a1 School of Mathematics and Statistics, The University of New South Wales, Sydney 2052, Australia
a2 Water Research Laboratory, School of Civil and Environmental Engineering, The University of New South Wales, Sydney 2052, Australia
The numerical study of J. Song & M. L. Banner (J. Phys. Oceanogr. vol. 32, 2002, p. 254) proposed a generic threshold parameter for predicting the onset of breaking within two-dimensional groups of deep-water gravity waves. Their parameter provides a non-dimensional measure of the wave energy convergence rate and geometrical steepening at the maximum of an evolving nonlinear wave group. They also suggested that this parameter might control the strength of breaking events. The present paper presents the results of a detailed laboratory observational study aimed at validating their proposals.
For the breaking onset phase of this study, wave potential energy was measured at successive local envelope maxima of nonlinear deep-water wave groups propagating along a laboratory wave tank. These local maxima correspond alternately to wave group geometries with the group maximum occurring at an extreme carrier wave crest elevation, followed by an extreme carrier wave trough depression. As the nonlinearity increases, these crest and trough maxima can have markedly different local energy densities owing to the strong crest–trough asymmetry. The local total energy density was reconstituted from the potential energy measurements, and made dimensionless using the square of the local (carrier wave) wavenumber. A mean non-dimensional growth rate reflecting the rate of focusing of wave energy at the envelope maximum was obtained by smoothing the local fluctuations.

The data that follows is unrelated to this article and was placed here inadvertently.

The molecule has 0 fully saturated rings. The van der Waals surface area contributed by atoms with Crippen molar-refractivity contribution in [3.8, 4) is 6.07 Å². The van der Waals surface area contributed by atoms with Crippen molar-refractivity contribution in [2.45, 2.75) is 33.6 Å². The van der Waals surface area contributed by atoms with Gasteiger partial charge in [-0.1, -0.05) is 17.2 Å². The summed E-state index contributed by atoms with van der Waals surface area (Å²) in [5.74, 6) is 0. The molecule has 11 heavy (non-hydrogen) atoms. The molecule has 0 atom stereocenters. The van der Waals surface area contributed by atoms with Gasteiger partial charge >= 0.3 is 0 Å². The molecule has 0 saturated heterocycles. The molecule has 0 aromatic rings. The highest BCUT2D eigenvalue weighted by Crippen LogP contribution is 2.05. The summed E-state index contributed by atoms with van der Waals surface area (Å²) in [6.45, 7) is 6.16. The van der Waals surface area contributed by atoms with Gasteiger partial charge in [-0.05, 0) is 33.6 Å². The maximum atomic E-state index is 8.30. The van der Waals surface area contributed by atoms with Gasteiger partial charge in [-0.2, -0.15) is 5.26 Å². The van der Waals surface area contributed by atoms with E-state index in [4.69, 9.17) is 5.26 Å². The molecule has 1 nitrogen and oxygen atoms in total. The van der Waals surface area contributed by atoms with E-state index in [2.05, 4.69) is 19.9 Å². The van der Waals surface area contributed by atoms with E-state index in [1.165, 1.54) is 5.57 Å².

For the cases of idealized nonlinear wave groups investigated, the observations confirmed the evolutionary trends of the modelling results of Song & Banner (2002) with regard to predicting breaking onset. The measurements confirmed the proposed common breaking threshold growth rate of 0.0014±0.0001, as well as the predicted key evolution times: the time taken to reach the energy maximum for recurrence cases; and the time to reach the breaking threshold and then breaking onset, for breaking cases.
After the initiation and subsequent cessation of breaking, the measured wave packet mean energy losses and loss rates associated with breaking produced an unexpected finding: the post-breaking mean wave energy did not decrease to the mean energy level corresponding to maximum recurrence, but remained significantly higher. Therefore, pre-breaking absolute wave energy or mean steepness do not appear to be the most fundamental determinants of post-breaking wave packet energy density.
However, the dependence of the fractional breaking energy loss of wave packets on the parametric growth rate just before breaking onset proposed by Song & Banner (2002) was found to provide a plausible collapse to our laboratory data sets, within the experimental uncertainties. Further, when the results for the energy loss rate per unit width of breaking front were expressed in terms of a breaker strength parameter b multiplying the fifth power of the wave speed, it is found that b was also strongly correlated with the parametric growth rate just before breaking. Measured values of b obtained in this investigation ranged systematically from 8 × 10−5 to 1.2 × 10−3. These are comparable with open ocean estimates reported in recent field studies.
(Received June 01 2006)
(Revised March 08 2007)